Truth, Liberty, Tolerance
This January, Californians saw something pretty unusual: rain. The past few weeks have been delightfully soggy, with many McClatchy students running to dust off their old umbrellas. But the question still remains, does this newfound moisture mean the drought is over? Don’t buy new rain boots just yet.
In an article written by the San Jose Mercury News, according to California state climatologist Mike Anderson, “One week of rain doesn’t make up for years of historic drought. We are in a very deep hole.” This is due in part to the large size of California. Because it is such a big state, much more rain water is needed. Even though this rain is a great help, it is nowhere close to what is needed to get the state back on track.
But many others have different opinions on what constitutes the end of the drought. Some experts believe that the drought will be over when the reservoirs are full, because this will be when the water would overflow onto the roads. Others think that it will take “billions of gallons of overpumped groundwater to have a true recovery” (Mercury News).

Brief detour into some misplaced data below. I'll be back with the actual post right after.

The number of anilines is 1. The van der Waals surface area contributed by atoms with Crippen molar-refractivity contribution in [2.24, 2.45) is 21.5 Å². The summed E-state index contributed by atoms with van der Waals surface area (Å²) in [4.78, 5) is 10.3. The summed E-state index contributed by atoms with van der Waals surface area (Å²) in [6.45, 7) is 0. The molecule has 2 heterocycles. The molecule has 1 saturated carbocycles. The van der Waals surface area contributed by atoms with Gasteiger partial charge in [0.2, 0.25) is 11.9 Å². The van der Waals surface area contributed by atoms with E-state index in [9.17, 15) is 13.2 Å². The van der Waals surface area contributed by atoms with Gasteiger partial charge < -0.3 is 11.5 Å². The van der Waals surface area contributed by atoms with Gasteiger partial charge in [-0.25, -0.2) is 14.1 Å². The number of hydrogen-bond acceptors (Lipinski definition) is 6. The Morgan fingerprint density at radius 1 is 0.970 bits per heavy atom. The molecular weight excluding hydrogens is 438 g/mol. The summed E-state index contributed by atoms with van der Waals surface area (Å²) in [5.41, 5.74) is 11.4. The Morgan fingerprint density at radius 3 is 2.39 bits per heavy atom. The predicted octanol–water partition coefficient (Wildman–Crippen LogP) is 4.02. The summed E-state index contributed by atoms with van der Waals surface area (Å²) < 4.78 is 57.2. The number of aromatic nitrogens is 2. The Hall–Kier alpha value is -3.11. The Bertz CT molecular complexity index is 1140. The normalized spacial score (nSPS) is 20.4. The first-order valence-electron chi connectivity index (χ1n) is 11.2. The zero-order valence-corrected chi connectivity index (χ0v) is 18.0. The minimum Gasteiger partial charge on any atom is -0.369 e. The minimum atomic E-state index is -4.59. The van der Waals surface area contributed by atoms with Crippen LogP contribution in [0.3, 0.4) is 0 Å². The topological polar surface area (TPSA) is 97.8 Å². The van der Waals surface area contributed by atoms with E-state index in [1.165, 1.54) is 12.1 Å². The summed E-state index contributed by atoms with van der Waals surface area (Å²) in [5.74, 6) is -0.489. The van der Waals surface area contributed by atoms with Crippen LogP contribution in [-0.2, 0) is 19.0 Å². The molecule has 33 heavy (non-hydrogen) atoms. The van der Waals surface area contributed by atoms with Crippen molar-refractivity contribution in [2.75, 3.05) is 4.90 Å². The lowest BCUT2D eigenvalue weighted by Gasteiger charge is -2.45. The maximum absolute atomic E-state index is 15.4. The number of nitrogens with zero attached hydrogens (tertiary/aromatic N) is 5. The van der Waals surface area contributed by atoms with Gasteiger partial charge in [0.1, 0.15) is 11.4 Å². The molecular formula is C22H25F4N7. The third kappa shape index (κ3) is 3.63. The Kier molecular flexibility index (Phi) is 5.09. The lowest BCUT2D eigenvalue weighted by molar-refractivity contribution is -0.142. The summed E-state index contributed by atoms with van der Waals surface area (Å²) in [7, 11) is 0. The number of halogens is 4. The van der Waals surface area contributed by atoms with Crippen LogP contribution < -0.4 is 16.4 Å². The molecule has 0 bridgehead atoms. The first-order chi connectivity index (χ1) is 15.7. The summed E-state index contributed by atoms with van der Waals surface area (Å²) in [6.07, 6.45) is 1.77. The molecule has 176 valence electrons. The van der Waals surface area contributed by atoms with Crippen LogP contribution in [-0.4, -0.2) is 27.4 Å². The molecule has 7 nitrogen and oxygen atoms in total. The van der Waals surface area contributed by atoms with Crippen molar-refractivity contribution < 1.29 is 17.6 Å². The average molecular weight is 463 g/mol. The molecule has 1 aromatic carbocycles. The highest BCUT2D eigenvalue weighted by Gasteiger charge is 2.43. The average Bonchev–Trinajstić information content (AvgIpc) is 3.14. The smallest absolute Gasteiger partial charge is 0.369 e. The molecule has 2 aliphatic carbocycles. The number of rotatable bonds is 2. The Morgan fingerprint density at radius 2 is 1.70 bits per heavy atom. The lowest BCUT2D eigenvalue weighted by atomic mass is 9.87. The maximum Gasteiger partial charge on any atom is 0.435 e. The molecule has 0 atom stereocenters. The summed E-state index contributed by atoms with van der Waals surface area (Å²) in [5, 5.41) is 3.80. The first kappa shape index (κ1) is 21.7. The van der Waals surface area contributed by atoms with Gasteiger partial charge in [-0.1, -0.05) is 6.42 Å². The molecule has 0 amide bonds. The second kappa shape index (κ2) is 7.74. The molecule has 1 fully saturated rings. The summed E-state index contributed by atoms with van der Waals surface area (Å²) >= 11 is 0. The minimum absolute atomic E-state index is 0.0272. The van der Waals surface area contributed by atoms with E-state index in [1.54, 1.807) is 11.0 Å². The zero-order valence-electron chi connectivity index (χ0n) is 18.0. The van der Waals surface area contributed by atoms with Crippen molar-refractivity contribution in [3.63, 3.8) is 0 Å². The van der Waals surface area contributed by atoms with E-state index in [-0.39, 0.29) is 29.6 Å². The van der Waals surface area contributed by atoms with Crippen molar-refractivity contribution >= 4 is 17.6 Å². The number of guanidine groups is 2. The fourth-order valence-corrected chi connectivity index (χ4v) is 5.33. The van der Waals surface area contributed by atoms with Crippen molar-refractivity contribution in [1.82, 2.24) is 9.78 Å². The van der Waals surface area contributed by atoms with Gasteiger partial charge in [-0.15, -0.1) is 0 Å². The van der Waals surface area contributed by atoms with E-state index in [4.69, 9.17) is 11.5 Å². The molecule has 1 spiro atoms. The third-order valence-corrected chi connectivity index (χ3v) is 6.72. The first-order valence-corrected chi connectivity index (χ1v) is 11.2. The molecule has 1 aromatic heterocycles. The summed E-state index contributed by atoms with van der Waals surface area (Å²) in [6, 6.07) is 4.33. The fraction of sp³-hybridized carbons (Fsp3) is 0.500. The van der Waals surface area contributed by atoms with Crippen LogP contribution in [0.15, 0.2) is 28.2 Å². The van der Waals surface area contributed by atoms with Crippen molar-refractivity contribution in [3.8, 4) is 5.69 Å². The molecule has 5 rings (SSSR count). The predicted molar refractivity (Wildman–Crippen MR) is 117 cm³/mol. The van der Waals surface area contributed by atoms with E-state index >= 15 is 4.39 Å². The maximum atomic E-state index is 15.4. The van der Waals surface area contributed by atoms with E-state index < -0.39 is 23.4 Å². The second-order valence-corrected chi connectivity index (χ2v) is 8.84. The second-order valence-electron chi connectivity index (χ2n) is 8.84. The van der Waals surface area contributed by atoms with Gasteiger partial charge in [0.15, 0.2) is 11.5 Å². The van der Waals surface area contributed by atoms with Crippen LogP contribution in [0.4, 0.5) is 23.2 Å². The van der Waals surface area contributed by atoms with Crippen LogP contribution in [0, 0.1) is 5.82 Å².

The variation of rain in the state has also proven a challenge for water conservation efforts. Because many regions are getting enough rain, they may believe that the drought is over and thus be less inclined to take shorter showers or turn off the running sink. So the recent increase in water may be detrimental after all.
The final opinion on the matter will come from Governor Jerry Brown. He declared a statewide drought emergency on January 17, 2014. State officials meet every week as a part of the drought task force. They primarily discuss the water levels, but the members of this committee will give him their recommendation as to whether or not the drought can be officially declared over. It will be up to him to declare the drought over. Until then, any water is welcome.